Drumroll, please: Pittsburgh has chosen its Christmas tree!

This 58-footer will adorn the City-County Building.

It's beginning to look a lot like...

It's beginning to look a lot like...

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It’s Christmastime, and for those of you aggrieved by that fact — and the fact that the frontend of the season now somehow precedes Halloween — this article may only make matters worse. We apologize in advance for all the eggnog you’ll be forced to drink. We respect your struggle.

For everyone else: It’s Christmastime!!!!!!! And we have big Christmas-y news!!

Pittsburgh has chosen the donated tree that will adorn the City-County Building’s portico for the next few months, inspiring feelings of kinship and winter warmth in passersby and scoffs from the holiday haters among us.

But then again, this isn’t really for the haters, is it? (It’s been a long year, we’ve been good, and we think we’ve earned the right to indulge a bit. Okay?) So we’ll proceed.

This year’s official Pittsburgh Christmas tree hails from the edge of the city limits or, more specifically, a rental property belonging to donor John Zitelli of Zitelli Properties at 814 South Braddock Ave. in Regent Square, according to City Forester Lisa Ceoffe.

It’s 58 feet tall and a thing of beauty, she added. And it should be. Ceoffe’s been chasing it for the last year like a landlocked Captain Ahab.

You see, for most of us Christmas is only a part-time pursuit. Not for Ceoffe. For her it’s a constant. In the dog days of August. In the renewal of spring. Ceoffe is always hunting.

“We are always on the lookout for evergreens,” she said. “Throughout the year we’re knocking on doors and leaving cards where we see a tree we think would be good.”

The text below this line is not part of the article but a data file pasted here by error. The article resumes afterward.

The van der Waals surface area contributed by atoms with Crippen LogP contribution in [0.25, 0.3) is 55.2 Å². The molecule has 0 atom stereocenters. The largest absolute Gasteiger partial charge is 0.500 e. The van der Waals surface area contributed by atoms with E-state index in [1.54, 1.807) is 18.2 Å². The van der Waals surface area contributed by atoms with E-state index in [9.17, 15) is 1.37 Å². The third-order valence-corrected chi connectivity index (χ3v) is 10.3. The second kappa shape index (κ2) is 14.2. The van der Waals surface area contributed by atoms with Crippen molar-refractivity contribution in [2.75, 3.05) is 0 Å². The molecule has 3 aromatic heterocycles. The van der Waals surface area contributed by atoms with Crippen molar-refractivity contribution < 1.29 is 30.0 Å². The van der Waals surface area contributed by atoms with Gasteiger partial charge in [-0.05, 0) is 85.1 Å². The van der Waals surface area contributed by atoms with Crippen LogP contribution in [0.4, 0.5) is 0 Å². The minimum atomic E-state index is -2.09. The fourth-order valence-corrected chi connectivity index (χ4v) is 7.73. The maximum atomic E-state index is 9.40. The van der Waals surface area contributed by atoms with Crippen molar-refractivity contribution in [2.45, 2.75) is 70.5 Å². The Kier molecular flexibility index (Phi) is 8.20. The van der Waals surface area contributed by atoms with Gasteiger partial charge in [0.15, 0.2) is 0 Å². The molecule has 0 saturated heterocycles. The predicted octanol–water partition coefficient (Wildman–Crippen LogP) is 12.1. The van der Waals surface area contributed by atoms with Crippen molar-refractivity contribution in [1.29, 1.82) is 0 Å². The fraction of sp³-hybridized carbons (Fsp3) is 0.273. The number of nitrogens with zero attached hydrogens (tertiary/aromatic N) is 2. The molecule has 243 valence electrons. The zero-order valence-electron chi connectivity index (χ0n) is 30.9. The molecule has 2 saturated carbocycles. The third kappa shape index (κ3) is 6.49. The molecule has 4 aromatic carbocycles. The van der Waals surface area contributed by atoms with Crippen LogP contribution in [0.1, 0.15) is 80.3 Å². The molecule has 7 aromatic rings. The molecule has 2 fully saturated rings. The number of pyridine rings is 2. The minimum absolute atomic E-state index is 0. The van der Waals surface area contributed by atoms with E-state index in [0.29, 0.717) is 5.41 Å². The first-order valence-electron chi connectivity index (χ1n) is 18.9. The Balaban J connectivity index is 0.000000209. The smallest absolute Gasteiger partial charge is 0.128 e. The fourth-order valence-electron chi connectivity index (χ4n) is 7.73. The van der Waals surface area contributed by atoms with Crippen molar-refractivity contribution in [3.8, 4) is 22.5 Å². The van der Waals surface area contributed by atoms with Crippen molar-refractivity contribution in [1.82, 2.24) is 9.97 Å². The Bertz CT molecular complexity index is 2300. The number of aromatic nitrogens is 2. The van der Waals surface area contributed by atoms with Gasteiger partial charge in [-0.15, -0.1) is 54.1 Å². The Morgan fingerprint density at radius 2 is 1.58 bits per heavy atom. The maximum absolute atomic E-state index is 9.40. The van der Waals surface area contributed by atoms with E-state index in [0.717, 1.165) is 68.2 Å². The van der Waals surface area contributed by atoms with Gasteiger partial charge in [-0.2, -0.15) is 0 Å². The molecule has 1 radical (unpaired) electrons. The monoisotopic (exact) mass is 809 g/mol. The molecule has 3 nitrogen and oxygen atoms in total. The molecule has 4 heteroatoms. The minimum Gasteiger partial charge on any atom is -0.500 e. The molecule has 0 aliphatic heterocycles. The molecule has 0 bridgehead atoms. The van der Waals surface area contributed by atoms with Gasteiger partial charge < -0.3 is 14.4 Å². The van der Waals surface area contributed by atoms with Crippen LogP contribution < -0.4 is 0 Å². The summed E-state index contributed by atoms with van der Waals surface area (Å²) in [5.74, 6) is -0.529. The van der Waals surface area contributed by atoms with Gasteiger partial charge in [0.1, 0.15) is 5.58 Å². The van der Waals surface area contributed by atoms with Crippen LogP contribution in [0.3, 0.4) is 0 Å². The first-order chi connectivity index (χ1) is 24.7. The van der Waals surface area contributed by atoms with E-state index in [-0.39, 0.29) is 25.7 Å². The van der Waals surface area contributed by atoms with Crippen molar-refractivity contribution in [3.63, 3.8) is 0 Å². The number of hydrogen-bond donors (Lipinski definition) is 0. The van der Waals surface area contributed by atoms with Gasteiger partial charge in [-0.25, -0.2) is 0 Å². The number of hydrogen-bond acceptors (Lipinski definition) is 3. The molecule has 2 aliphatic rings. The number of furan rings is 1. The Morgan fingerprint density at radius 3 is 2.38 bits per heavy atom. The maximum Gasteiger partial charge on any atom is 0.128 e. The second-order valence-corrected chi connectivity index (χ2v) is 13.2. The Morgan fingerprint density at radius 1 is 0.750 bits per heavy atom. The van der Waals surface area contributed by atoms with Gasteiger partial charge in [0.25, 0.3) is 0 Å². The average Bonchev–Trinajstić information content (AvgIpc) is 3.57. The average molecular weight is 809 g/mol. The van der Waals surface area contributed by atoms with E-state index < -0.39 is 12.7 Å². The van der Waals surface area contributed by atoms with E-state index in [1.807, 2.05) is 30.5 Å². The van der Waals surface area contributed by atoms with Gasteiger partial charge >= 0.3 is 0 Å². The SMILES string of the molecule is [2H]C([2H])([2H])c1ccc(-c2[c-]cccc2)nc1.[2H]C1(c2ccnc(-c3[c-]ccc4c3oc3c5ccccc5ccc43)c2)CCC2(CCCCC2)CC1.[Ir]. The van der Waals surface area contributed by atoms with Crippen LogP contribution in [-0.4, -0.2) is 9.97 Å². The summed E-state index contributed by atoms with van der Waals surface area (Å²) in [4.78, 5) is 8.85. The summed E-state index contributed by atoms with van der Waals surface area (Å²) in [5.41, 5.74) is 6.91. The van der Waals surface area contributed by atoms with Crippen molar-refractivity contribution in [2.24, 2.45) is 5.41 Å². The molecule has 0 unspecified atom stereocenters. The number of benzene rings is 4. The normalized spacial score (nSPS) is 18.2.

She encountered the Zitelli tree in this way last year, while in the area scouting a crop of other potential candidates for the city’s Christmas display. Ceoffe said she reached out to Zitelli, who wasn’t ready to have the tree removed. She waited and, when this year’s crop of candidates failed to move her in the same way, she reached out to him again.

“It took a little convincing,” she said of Zitelli. “But it didn’t seem like we had anything that compared to that tree, and so we reached out to him again and tried to convince him that it would be a great way for the tree to go out and to be a part of our holiday season.”

Zitelli ultimately agreed, and the tree will now be cut down and removed from his property in the wee morning hours of Saturday. It will be transported by a flatbed truck Downtown, where a team of workers will hoist it into place and teams of decorators will descend on it like a pack of caffeinated elves. This year’s lighting ceremony will take place at 5 p.m. Friday, Nov. 17, kicking off Light Up Night, Ceoffe said.

Zitelli, a 70-year-old from Swisshelm Park, plans to be there with his wife Janet and their grandkids.

On Monday, he explained his decision to donate the tree this year: “Hey, my life has changed. I’m getting older. And this is my city. I was born and raised here and will end up dying here […] and if it’s something I can do for my city — they’ve done an awful lot for me and so giving it back is well worth it.”

You can read more about the city’s Christmas tree procurement process here. We also have some tips for recycling your Christmas tree, but let’s not get ahead of ourselves. We want this feeling to last.

Something tells us that you do, too. Ceoffe said the 30-plus inquiries received this year from city residents with trees they hoped to donate to the City-County Building’s display was “way more than usual.”

“We usually get between 5 and 10,” she added.

Now that could be a coincidence. It could also mean that Pittsburgh is hungrier than normal for the emotional comfort of the holiday season.

Asked if he felt that way, Zitelli said, “Yes sir, I do. Very much so.”